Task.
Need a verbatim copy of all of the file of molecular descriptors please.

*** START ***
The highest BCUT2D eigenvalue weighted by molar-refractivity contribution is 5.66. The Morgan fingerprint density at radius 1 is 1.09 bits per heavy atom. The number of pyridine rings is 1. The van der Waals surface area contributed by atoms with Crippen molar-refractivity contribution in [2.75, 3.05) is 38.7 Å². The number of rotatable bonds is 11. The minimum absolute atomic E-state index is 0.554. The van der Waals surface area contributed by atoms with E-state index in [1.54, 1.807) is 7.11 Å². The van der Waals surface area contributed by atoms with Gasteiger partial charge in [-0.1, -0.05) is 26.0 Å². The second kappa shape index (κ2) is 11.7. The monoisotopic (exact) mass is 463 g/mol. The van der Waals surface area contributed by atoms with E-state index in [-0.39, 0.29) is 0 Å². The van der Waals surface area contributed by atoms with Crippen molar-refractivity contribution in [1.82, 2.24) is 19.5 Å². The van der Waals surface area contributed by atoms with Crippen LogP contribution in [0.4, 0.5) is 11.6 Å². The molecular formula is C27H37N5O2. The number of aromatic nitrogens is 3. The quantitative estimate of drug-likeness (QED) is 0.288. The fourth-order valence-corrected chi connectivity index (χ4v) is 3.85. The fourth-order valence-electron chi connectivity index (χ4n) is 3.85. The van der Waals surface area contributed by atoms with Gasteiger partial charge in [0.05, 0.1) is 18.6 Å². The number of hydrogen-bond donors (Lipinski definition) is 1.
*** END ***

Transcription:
The highest BCUT2D eigenvalue weighted by molar-refractivity contribution is 5.66. The Morgan fingerprint density at radius 1 is 1.09 bits per heavy atom. The number of pyridine rings is 1. The van der Waals surface area contributed by atoms with Crippen molar-refractivity contribution in [2.75, 3.05) is 38.7 Å². The number of rotatable bonds is 11. The minimum absolute atomic E-state index is 0.554. The van der Waals surface area contributed by atoms with E-state index in [1.54, 1.807) is 7.11 Å². The van der Waals surface area contributed by atoms with Gasteiger partial charge in [-0.1, -0.05) is 26.0 Å². The second kappa shape index (κ2) is 11.7. The monoisotopic (exact) mass is 463 g/mol. The van der Waals surface area contributed by atoms with E-state index in [-0.39, 0.29) is 0 Å². The van der Waals surface area contributed by atoms with Crippen molar-refractivity contribution in [1.82, 2.24) is 19.5 Å². The van der Waals surface area contributed by atoms with Crippen LogP contribution in [0.4, 0.5) is 11.6 Å². The molecular formula is C27H37N5O2. The number of aromatic nitrogens is 3. The quantitative estimate of drug-likeness (QED) is 0.288. The fourth-order valence-corrected chi connectivity index (χ4v) is 3.85. The fourth-order valence-electron chi connectivity index (χ4n) is 3.85. The van der Waals surface area contributed by atoms with Gasteiger partial charge in [0.05, 0.1) is 18.6 Å². The number of hydrogen-bond donors (Lipinski definition) is 1.